Jacobo Sefami, Professor, Department of Spanish and Portuguese 

Cecile Whiting, Professor and Chair, Department of Art History 

We are soliciting your assistance in the recruitment of our future dean, and request that you submit any suggestions, applications, and/or nominations to: 

Professor Steven Topik Chair, School of Humanities Dean Search Committee 

C/O JiWon Kim, 509 Aldrich Hall, Zot Code 1000 or Email Address: jiwon@uci.edu 

We welcome your participation and look forward to the search committee's assistance in concluding a successful search for this important position. 

Chancellor Michael Drake and Executive Vice Chancellor & Provost Michael Gottfredson

The State of the Department of Chicano Latino Studies: a response to the APG report


The Department of Chicano Latino Studies derives its mission from stated objectives of the University of California system which read: “Diversity should be integral to the University’s achievement of excellence. Diversity can enhance the ability of the University to accomplish its academic mission.”  The University of California system further commits itself to “remove barriers to recruitment, retention and advancement… of historically excluded populations who are currently underrepresented.”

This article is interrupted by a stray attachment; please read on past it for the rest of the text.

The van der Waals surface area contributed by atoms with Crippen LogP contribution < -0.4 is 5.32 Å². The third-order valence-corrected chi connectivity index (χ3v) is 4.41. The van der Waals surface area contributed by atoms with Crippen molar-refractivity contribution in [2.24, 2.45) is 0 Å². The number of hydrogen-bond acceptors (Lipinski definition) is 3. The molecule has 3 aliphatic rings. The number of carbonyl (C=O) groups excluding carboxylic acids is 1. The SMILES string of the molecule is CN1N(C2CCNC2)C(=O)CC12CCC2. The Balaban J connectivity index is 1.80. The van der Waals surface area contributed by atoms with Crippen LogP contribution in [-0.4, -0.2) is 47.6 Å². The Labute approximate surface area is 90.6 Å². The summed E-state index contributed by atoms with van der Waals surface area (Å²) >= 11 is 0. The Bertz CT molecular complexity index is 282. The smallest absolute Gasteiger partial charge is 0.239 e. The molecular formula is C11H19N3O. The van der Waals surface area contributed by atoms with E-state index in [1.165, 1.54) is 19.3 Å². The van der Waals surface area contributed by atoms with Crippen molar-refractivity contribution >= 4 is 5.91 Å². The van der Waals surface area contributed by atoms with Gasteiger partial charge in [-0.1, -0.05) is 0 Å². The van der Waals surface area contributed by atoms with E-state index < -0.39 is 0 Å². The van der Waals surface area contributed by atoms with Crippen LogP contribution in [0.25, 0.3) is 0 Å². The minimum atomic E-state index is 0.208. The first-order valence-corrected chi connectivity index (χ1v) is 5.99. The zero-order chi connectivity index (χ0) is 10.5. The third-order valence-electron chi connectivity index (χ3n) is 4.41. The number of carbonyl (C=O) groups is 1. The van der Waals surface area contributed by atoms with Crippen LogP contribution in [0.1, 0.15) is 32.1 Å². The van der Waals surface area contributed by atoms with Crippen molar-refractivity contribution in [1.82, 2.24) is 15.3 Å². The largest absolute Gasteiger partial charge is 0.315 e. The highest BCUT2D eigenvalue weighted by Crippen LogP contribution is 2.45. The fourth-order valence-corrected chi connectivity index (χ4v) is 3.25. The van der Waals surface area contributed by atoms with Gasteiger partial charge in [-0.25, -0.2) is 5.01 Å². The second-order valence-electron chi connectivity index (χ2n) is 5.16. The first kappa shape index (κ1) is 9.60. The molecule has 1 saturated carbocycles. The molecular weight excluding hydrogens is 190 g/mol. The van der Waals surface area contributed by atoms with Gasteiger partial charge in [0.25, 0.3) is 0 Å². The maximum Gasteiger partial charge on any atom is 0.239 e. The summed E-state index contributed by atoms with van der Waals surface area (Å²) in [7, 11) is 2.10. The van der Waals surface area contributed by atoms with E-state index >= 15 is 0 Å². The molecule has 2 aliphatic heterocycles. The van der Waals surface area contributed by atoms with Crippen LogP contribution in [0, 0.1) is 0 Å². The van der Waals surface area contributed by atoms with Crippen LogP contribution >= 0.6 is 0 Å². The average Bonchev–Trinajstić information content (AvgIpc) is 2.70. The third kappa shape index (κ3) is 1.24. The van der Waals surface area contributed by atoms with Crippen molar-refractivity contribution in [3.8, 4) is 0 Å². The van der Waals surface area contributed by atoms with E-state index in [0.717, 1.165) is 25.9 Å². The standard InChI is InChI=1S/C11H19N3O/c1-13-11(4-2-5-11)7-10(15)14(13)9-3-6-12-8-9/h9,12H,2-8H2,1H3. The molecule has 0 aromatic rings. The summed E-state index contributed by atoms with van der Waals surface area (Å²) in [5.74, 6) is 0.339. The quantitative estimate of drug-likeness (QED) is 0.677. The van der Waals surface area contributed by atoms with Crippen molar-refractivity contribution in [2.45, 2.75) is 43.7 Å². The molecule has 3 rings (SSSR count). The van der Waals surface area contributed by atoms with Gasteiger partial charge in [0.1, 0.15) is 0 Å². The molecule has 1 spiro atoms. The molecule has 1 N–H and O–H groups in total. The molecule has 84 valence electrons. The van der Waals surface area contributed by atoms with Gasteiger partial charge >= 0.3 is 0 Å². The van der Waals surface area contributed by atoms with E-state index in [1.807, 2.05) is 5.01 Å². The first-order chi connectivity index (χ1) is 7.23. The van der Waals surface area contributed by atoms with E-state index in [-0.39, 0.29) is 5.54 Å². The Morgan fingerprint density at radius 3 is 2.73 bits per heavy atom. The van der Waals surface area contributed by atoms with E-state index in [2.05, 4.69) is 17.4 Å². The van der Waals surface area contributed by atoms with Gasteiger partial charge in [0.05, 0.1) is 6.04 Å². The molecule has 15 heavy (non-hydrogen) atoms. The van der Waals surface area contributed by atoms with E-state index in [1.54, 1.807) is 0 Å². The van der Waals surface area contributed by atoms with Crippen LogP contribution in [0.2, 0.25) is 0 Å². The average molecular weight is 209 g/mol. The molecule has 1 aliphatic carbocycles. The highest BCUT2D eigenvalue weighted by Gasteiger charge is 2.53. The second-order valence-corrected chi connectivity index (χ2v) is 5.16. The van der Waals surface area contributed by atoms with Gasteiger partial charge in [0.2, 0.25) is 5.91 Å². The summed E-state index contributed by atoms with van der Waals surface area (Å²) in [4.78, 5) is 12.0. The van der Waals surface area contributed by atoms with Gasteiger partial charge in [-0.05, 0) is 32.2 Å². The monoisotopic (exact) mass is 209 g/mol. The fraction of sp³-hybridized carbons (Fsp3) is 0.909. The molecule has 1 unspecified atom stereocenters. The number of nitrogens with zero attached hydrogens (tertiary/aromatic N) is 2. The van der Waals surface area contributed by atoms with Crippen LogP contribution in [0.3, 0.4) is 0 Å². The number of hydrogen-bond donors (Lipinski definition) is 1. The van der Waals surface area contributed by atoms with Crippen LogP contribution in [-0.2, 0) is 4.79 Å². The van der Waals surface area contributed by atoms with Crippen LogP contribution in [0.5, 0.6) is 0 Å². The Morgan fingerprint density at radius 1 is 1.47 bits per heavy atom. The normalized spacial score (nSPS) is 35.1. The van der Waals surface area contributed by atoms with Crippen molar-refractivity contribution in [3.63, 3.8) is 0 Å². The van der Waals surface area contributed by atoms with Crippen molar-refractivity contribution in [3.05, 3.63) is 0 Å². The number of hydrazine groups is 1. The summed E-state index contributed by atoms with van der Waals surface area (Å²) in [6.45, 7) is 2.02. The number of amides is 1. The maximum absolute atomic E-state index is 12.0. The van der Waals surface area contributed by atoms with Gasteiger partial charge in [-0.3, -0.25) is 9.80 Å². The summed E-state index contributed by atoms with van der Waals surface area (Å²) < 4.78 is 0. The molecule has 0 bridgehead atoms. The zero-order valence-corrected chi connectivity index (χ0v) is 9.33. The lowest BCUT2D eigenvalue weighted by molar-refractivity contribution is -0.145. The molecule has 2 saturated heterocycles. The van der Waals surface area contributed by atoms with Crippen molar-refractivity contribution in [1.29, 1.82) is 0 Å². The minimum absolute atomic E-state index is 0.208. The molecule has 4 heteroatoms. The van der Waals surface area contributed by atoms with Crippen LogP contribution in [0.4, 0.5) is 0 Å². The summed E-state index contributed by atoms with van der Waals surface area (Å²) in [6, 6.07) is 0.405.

In keeping with these University of California long-term goals, and as stated in our 2006-2016 Strategic Plan, the Chicano Latino Studies Department core mission is to apply an interdisciplinary scholarly approach to the study of issues and challenges facing the fastest growing minority group in the United States, and one historically understudied: Latinos.  Evidence of our success in this role is amply available in faculty members’ scholarly contributions and the academic achievement of our undergraduate majors and affiliated graduate students.